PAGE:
Agatha Christie — страница 2

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to act out the rhyme themselves. The end of the novel exactly follows the end of the rhyme. Only one victim remained, and she hanged herself because of her perceived guilt (None 163). Christie imitated other authors writing styles, also. In her series featuring twin detectives Tuppence and Tommy Beresford, she parodied many respected authors of the time. The Sunningdale Mystery is a comprehensive medley of the Old Man in the Corner tales by Baroness Orczy. Christie not only emulated Orczy’s stylistic mannerisms, but she also copied the Baroness’ plotting style. Christie’s ingenious solution to the mystery also recalls Orczy’s ingenious twist answers. In The Case of the Missing Lady, Christie spoofed Sir Arthur Conan Doyle’s The Disappearance of Lady Frances Carfax. The

burlesque is done more through Christie’s brilliant plotting than through stylistic means. Any contemporary of Agatha Christie would have been amused by these parodies (Grost Internet). Although Agatha Christie s novels vary greatly in subject, there is one common thread that binds together all of her works. By reading her books, one can gain knowledge of and interest in the writings of many other notables. Literary references permeate Christie s stories, causing them to have more depth and profundity. Works Cited Christie, Agatha. And Then There Were None. New York: Dodd, Mead & Company, 1940. Christie, Agatha. Sleeping Murder. New York: Dodd, Mead & Company, 1930. Christie, Agatha. The Mirror Cracked From Side to Side. New York: Berkeley Books, 1962. Yaffe, Ben.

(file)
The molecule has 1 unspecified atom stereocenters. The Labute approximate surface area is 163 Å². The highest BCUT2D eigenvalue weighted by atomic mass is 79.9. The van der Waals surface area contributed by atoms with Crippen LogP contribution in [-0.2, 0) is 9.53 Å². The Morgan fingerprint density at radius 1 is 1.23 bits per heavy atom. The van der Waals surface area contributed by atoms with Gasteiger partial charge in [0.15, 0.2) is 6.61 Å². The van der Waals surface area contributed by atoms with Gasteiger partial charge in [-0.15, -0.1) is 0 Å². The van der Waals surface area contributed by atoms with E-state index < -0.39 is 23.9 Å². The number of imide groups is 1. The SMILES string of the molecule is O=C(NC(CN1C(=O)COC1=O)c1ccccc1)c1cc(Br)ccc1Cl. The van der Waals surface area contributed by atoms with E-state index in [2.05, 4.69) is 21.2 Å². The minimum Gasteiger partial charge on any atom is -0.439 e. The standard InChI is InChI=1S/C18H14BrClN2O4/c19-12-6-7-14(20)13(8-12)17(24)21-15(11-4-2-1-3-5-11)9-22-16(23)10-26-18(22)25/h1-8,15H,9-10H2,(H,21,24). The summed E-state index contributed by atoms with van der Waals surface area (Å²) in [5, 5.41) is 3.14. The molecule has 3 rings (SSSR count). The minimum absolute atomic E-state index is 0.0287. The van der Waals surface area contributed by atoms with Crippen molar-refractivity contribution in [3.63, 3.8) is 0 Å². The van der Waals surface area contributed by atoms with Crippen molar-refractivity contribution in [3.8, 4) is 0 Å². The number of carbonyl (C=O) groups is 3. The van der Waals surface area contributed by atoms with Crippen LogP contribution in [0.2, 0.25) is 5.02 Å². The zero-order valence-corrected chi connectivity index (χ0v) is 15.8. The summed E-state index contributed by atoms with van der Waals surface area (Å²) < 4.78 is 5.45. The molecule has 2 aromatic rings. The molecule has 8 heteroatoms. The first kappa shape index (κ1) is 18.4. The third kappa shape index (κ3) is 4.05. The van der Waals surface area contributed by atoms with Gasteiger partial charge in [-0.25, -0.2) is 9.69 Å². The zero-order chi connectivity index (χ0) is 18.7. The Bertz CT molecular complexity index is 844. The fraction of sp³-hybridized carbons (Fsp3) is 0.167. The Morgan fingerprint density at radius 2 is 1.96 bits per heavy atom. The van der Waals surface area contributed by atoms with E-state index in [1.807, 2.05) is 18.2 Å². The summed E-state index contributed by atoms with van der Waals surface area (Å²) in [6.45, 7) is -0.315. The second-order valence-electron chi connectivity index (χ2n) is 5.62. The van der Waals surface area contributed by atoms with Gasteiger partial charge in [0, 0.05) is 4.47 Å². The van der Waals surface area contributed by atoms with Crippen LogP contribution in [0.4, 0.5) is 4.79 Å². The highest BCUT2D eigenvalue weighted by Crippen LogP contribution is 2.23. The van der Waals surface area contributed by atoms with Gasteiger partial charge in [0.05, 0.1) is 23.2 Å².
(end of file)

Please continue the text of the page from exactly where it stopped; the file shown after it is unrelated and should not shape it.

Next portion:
Biography of Agatha Christie. Internet:, 1997. Grost, Michael. Agatha Christie. Internet:, 1997. Miller, Carol. Agatha Christie s Books. Internet: millerca/christie.htm, 1995.